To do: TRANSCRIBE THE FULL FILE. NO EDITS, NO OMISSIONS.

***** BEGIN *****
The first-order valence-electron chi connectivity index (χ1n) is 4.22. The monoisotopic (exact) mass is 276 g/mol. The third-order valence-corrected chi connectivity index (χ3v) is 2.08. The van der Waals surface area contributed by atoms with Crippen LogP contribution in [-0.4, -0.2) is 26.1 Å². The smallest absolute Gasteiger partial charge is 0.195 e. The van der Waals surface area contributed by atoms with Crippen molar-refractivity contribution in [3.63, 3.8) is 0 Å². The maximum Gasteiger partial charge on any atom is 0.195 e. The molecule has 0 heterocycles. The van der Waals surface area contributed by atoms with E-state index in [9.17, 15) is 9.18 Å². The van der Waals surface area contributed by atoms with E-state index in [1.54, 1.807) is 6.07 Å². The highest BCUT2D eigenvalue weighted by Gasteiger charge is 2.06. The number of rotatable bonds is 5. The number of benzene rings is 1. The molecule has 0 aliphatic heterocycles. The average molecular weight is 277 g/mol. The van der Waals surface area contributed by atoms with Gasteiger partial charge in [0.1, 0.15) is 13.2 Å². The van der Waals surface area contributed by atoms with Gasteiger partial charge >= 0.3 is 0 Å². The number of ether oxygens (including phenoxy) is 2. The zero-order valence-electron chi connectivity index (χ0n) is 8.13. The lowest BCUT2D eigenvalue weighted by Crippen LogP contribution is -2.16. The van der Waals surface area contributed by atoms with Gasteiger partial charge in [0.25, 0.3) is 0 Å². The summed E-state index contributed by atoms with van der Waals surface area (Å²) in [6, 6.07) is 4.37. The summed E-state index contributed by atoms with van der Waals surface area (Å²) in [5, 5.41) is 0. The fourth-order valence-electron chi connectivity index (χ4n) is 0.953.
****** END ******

The first-order valence-electron chi connectivity index (χ1n) is 4.22. The monoisotopic (exact) mass is 276 g/mol. The third-order valence-corrected chi connectivity index (χ3v) is 2.08. The van der Waals surface area contributed by atoms with Crippen LogP contribution in [-0.4, -0.2) is 26.1 Å². The smallest absolute Gasteiger partial charge is 0.195 e. The van der Waals surface area contributed by atoms with Crippen molar-refractivity contribution in [3.63, 3.8) is 0 Å². The maximum Gasteiger partial charge on any atom is 0.195 e. The molecule has 0 heterocycles. The van der Waals surface area contributed by atoms with E-state index in [9.17, 15) is 9.18 Å². The van der Waals surface area contributed by atoms with E-state index in [1.54, 1.807) is 6.07 Å². The highest BCUT2D eigenvalue weighted by Gasteiger charge is 2.06. The number of rotatable bonds is 5. The number of benzene rings is 1. The molecule has 0 aliphatic heterocycles. The average molecular weight is 277 g/mol. The van der Waals surface area contributed by atoms with Gasteiger partial charge in [0.1, 0.15) is 13.2 Å². The van der Waals surface area contributed by atoms with Gasteiger partial charge >= 0.3 is 0 Å². The number of ether oxygens (including phenoxy) is 2. The zero-order valence-electron chi connectivity index (χ0n) is 8.13. The lowest BCUT2D eigenvalue weighted by Crippen LogP contribution is -2.16. The van der Waals surface area contributed by atoms with Gasteiger partial charge in [0.25, 0.3) is 0 Å². The summed E-state index contributed by atoms with van der Waals surface area (Å²) in [6, 6.07) is 4.37. The summed E-state index contributed by atoms with van der Waals surface area (Å²) in [5, 5.41) is 0. The fourth-order valence-electron chi connectivity index (χ4n) is 0.953.